• each spouse's contribution to their marital and separate assets, including producing income from those assets, improving them, or incurring liabilities on the assets
  • whether a particular asset (such as an interest in a business or professional practice) should be kept free from the other spouse's interference or claim
  • whether either or both spouses intentionally wasted, depleted, or destroyed any marital assets within two years before one of them filed for divorce, or any time after that.

The judge may order one spouse to pay cash to the other (either in full or in installments) in order to achieve a fair property distribution. But those payments (sometimes called "equalizing payments") are different than alimony, which the judge doesn't have to consider when deciding whether an unequal distribution is justified. After ruling on the property issue, the judge will then consider whether either spouse needs alimony.

(Fla. Stat. §61.075(1), (9) (2024).)

Who Gets the House in a Florida Divorce?

When couples own a house, it's often their most valuable asset—which means it can be the focus of disputes over dividing their property when they end the marriage. Nothing in Florida law specifically says which of them should get the property in a divorce. But because judges will consider whether it's best for a child to stay in the family home (as discussed above), they may be more likely to allow the custodial parent to have possession of the house (while the couple continues to co-own the property after the divorce), or even to award the property to that spouse.

If the judge awards ownership of the house to one spouse, that doesn't mean the other spouse will get nothing in return. The judge will still make sure that the overall property distribution is fair. For instance, the judge might:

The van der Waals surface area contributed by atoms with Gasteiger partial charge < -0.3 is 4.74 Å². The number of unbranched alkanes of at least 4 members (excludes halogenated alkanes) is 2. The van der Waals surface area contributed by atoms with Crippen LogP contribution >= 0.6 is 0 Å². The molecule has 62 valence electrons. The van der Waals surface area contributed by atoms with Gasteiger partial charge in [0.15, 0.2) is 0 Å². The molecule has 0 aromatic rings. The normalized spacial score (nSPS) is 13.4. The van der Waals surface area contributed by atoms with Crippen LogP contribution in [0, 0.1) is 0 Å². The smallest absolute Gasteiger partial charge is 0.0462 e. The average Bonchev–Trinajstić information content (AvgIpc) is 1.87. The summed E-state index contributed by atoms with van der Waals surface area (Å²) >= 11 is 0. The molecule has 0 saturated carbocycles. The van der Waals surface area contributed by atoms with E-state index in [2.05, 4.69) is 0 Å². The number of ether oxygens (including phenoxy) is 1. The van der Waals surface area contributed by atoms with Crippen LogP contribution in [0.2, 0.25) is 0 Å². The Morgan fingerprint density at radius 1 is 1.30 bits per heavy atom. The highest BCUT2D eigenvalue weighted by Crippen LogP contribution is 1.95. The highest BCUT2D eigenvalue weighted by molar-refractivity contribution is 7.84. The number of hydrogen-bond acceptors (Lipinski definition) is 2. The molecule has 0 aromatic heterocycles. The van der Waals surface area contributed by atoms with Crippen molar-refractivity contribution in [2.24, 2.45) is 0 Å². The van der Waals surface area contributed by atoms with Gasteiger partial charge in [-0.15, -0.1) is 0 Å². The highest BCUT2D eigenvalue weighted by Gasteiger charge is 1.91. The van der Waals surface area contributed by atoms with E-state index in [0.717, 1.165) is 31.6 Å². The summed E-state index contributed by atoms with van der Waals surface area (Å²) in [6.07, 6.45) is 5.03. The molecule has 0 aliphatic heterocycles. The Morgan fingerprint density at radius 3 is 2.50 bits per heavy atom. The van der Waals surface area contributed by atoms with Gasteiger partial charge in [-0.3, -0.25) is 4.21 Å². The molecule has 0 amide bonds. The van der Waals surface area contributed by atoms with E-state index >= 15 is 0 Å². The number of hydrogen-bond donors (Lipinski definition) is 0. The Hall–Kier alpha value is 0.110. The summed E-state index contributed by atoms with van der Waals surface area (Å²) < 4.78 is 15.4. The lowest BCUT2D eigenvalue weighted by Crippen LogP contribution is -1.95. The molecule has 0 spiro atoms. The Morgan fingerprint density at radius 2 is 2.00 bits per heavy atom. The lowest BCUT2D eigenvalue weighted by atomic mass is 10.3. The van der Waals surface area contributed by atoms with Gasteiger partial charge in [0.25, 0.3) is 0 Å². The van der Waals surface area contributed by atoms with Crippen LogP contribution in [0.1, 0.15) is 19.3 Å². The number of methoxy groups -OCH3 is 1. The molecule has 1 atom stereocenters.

• award the other spouse a fair amount of other valuable marital property, such as retirement accounts, or
  • order the spouse who gets the house to buy out the other spouse with cash.

In the case of a buyout, the judge may decide that one spouse is entitled to credits or setoffs, after considering the circumstances (such as the tax consequences and whether the spouse who keeps the home will receive child support payments that will at least partially go toward the mortgage and other expenses).

Of course, not all couples have enough other property (or the wherewithall to make cash payments) in order to achieve fairness when one spouse gets the house. In those situations, the judge will probably order them to sell the house and divide the proceeds between them.

Fla. Stat. §§ 61.075, 61.077 (2024).

Can Florida Judges Distribute a Couple's Property Before the Divorce Is Final?

While couples are going through their divorce, judges will often issue temporary orders dealing with issues like child support, custody, and alimony. But most of the time, any distribution of their property and debts must wait until the final divorce.

In extraordinary circumstances, however, Florida law allows judges to issue temporary orders that identify a couple's marital and separate property, set aside the separate property, and partially distribute the marital assets and debts. One of the spouses must request the partial distribution with a formal motion that spells out why the issue can't wait until the final hearing in the divorce.

(Fla. Stat. § 61.075(5) (2024).)

Getting Help With Property Distribution

If you're having trouble reaching an agreement with your spouse about dividing your property and debts (or any other issues), divorce mediation might help. You may want to consider choosing a mediator with financial expertise (such as a certified divorce financial analyst) who can assist with asset valuations as well as helping you agree on a property division that's fair to both of you.

But if mediation doesn't work or isn't appropriate in your case (such as when one spouse is hiding assets), you should consider speaking with an experienced family lawyer who can help you make sure that you get a fair amount of your marital property and don't get saddled with more than your fair share of debts from the marriage.